One can see 21 million, in Canada, as about 60% of the total population of the country as a comparison metric. Some of the basic services can be readily surmised based on sex differences with the need for sexual education, sanitary pads, contraceptives, and others including general healthcare, food, housing, and proper education. As displaced women and children, they can simply lack access to some of these basic services.

The Beijing Declaration remains integral to efforts to work at some of these initiatives into the future. And we can all do our parts.

(Updated 2019-08-21, only use the updated listing, please) Not all nations, organizations, societies, or individuals accept the proposals of the United Nations; one can find similar statements in other documents, conventions, declarations and so on, with the subsequent statements of equality or women’s rights, and the important days and campaigns devoted to the rights of women and girls too:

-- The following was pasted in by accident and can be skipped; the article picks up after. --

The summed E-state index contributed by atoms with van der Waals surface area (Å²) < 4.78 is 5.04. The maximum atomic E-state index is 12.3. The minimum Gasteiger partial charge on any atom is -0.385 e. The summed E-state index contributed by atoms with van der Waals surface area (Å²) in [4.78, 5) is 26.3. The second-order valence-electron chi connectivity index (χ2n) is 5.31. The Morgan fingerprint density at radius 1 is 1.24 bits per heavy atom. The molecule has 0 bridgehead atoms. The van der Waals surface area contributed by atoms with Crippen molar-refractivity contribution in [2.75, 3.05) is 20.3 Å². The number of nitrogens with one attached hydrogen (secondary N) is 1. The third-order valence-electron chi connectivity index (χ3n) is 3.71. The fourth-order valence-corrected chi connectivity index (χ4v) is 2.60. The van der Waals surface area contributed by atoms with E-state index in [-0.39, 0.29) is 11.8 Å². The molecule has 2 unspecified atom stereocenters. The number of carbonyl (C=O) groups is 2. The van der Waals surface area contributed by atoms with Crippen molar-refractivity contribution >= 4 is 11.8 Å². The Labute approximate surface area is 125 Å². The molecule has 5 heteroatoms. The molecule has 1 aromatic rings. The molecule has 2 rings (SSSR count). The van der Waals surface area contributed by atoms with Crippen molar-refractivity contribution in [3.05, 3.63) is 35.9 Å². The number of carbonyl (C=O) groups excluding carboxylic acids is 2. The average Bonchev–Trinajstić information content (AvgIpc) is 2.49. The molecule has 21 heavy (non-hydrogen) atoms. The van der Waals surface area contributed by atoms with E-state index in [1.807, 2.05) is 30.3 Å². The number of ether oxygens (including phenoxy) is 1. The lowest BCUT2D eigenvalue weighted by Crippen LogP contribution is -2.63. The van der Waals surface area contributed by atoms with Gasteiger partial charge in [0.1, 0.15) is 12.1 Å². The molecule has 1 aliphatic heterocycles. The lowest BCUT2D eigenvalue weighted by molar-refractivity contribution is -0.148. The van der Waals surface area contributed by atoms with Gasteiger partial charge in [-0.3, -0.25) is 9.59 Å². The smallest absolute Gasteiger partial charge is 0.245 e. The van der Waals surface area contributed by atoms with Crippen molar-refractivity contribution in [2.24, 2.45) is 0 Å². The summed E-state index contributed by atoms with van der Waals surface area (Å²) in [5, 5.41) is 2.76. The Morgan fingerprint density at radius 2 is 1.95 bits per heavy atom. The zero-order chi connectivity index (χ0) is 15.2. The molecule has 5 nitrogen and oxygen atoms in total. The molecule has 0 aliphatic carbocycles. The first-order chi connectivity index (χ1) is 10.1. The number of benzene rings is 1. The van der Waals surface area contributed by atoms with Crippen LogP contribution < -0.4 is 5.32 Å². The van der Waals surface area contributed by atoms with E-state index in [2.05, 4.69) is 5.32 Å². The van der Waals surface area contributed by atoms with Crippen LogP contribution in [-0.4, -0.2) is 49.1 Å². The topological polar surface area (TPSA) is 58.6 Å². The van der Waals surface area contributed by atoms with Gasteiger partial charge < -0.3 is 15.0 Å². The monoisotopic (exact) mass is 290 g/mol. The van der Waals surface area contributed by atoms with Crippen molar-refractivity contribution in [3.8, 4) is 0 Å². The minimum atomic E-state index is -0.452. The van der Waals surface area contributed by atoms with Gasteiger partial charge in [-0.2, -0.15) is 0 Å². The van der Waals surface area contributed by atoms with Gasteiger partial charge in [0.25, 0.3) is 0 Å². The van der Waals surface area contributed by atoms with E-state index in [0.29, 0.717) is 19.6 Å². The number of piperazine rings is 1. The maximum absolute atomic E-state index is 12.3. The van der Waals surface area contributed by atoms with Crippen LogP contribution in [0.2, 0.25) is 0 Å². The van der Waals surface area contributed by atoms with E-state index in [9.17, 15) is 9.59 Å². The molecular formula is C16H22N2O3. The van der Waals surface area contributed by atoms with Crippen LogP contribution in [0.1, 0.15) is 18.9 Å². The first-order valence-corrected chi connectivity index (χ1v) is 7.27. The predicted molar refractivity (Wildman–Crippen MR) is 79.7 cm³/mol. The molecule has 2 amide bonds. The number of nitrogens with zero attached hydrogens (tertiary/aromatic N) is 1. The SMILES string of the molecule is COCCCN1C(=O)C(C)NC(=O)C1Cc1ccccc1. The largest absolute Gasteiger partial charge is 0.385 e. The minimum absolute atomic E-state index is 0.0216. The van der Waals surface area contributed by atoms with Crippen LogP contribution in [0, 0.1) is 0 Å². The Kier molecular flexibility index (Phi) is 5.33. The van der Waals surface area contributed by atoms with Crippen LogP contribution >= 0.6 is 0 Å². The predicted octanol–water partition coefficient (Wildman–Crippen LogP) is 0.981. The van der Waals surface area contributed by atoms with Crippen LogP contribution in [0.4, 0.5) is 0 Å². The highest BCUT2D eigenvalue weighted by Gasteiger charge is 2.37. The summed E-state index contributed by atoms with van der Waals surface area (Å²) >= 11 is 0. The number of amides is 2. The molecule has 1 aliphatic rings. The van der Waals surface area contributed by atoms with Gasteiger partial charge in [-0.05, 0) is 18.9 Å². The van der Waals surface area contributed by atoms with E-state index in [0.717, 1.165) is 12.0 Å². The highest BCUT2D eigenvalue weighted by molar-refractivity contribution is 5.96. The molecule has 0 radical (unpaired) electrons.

License

In-Sight Publishing by Scott Douglas Jacobsen is licensed under a Creative Commons Attribution-NonCommercial-NoDerivatives 4.0 International License. Based on a work at www.in-sightpublishing.com.

Copyright

© Scott Douglas Jacobsen and In-Sight Publishing 2012-Present. Unauthorized use and/or duplication of this material without express and written permission from this site’s author and/or owner is strictly prohibited. Excerpts and links may be used, provided that full and clear credit is given to Scott Douglas Jacobsen and In-Sight Publishing with appropriate and specific direction to the original content. All interviewees and authors co-copyright their material and may disseminate for their independent purposes.